New American Standard Bible
Nevertheless death reigned from Adam until Moses, even over those who had not sinned in the likeness of the offense of Adam, who is a type of Him who was to come.
King James Bible
Nevertheless death reigned from Adam to Moses, even over them that had not sinned after the similitude of Adam's transgression, who is the figure of him that was to come.
Darby Bible Translation
but death reigned from Adam until Moses, even upon those who had not sinned in the likeness of Adam's transgression, who is the figure of him to come.
World English Bible
Nevertheless death reigned from Adam until Moses, even over those whose sins weren't like Adam's disobedience, who is a foreshadowing of him who was to come.
Young's Literal Translation
but the death did reign from Adam till Moses, even upon those not having sinned in the likeness of Adam's transgression, who is a type of him who is coming.
Romans 5:14 Parallel
CommentaryBarnes' Notes on the Bible
Nevertheless - Notwithstanding that sin is not imputed where there is no law, yet death reigned.
Death reigned - People died; they were under the dominion of death in its various melancholy influences. The expression "death reigned" is one that is very striking. It is a representation of death as a monarch; having dominion over all that period, and overall those generations. Under his dark and withering reign people sank down to the grave. We have a similar expression when we represent death as "the king of terrors." It is a striking and affecting personification, for.
(1) His reign is absolute. He strikes down whom he pleases, and when he pleases.
(2) there is no escape. All must bow to his sceptre, and be humbled beneath his hand,
(3) it is universal. Old and young alike are the subjects of his gloomy empire.
(4) It would be an eternal reign if itwere not for the gospel.
It would shed unmitigated woes upon the earth; and the silent tread of this terrific king would produce only desolation and tears forever.
From Adam to Moses - From the time when God gave one revealed law to Adam, to the time when another revealed Law was given to Moses. This was a period of 2500 years; no inconsiderable portion of the history of the world. Whether people were regarded and treated as sinners then, was a very material inquiry in the argument of the apostle. The fact that they died is alleged by him as full proof that they were sinners; and that sin had therefore scattered extensive and appalling woes among people.
Even over them - Over all those generations. The point or emphasis of the remark here is, that it reigned over those that had sinned under a different economy from that of Adam. This was what rendered it so remarkable; and which showed that the withering curse of sin had been felt in all dispensations, and in all times.
After the similitude ... - In the same way; in like manner. The expression "after the similitude" is an Hebraism, denoting in like manner, or as. The difference between their case and that of Adam was plainly that Adam had a revealed and positive law. They had not. They had only the law of nature, or of tradition. The giving of a law to Adam, and again to the world by Moses, were two great epochs between which no such event had occurred. The race wandered without revelation. The difference contemplated is not that Adam was an actual sinner, and that they had sinned only by imputation. For,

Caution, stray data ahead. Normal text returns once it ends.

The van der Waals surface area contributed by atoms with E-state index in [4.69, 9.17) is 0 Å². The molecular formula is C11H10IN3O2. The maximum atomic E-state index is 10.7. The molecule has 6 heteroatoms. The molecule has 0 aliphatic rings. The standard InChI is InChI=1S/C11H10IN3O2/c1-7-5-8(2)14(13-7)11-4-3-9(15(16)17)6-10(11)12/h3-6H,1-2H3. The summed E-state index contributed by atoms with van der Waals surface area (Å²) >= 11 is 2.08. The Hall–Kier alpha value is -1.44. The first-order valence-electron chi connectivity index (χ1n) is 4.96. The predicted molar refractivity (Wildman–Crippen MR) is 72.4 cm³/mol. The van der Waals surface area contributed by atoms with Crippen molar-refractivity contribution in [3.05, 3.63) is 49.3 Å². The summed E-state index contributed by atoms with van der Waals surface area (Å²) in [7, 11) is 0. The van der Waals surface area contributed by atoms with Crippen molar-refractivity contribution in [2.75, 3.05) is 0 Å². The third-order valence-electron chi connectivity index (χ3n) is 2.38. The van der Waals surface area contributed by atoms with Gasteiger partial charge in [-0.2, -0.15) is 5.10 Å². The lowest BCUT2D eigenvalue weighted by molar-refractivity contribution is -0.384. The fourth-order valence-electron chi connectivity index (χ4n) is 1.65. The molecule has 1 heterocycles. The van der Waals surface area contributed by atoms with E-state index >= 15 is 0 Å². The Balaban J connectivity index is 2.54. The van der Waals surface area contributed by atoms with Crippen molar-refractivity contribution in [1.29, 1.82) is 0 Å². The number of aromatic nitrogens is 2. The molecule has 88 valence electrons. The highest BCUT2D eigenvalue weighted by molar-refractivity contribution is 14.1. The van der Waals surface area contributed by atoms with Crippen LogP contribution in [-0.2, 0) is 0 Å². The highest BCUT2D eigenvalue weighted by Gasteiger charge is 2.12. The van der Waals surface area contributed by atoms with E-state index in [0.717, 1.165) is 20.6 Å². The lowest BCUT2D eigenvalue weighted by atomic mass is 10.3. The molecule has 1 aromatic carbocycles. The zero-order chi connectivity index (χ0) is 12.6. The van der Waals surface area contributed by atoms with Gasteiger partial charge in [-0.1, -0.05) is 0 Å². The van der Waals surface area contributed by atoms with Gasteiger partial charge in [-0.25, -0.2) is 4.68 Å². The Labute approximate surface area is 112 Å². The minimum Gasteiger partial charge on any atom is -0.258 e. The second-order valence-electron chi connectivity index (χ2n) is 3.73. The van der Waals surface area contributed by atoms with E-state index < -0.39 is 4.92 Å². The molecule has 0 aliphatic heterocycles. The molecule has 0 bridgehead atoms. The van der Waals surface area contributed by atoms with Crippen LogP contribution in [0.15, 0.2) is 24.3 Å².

(1) The expression "to sin by imputation" is unintelligible, and conveys no idea.
(2) The apostle makes no such distinction, and conveys no such idea.
(3) His very object is different. It is to show that they were actual sinners; that they transgressed law; and the proof of this is that they died.
(4) It is utterly absurd to suppose that people from the time of Adam to Moses were sinners only by imputation. All history is against it; nor is there the slightest ground of plausibility in such a supposition.
LibraryLet us have Peace
'Let us have peace with God through our Lord Jesus Christ.'--ROMANS v. 1. (R.V.). In the rendering of the Revised Version, 'Let us have peace with God through our Lord Jesus Christ,' the alteration is very slight, being that of one letter in one word, the substitution of a long 'o' for a short one. The majority of manuscripts of authority read 'let us have,' making the clause an exhortation and not a statement. I suppose the reason why, in some inferior MSS., the statement takes the place of the …
Alexander Maclaren—Romans, Corinthians (To II Corinthians, Chap. V)
A Threefold Cord
"Now the End of the Commandment," &C.
But like Adam they have transgressed the covenant; There they have dealt treacherously against Me.
Therefore, just as through one man sin entered into the world, and death through sin, and so death spread to all men, because all sinned--
so that, as sin reigned in death, even so grace would reign through righteousness to eternal life through Jesus Christ our Lord.
1 Corinthians 15:22
For as in Adam all die, so also in Christ all will be made alive.
1 Corinthians 15:45
So also it is written, "The first MAN, Adam, BECAME A LIVING SOUL." The last Adam became a life-giving spirit.
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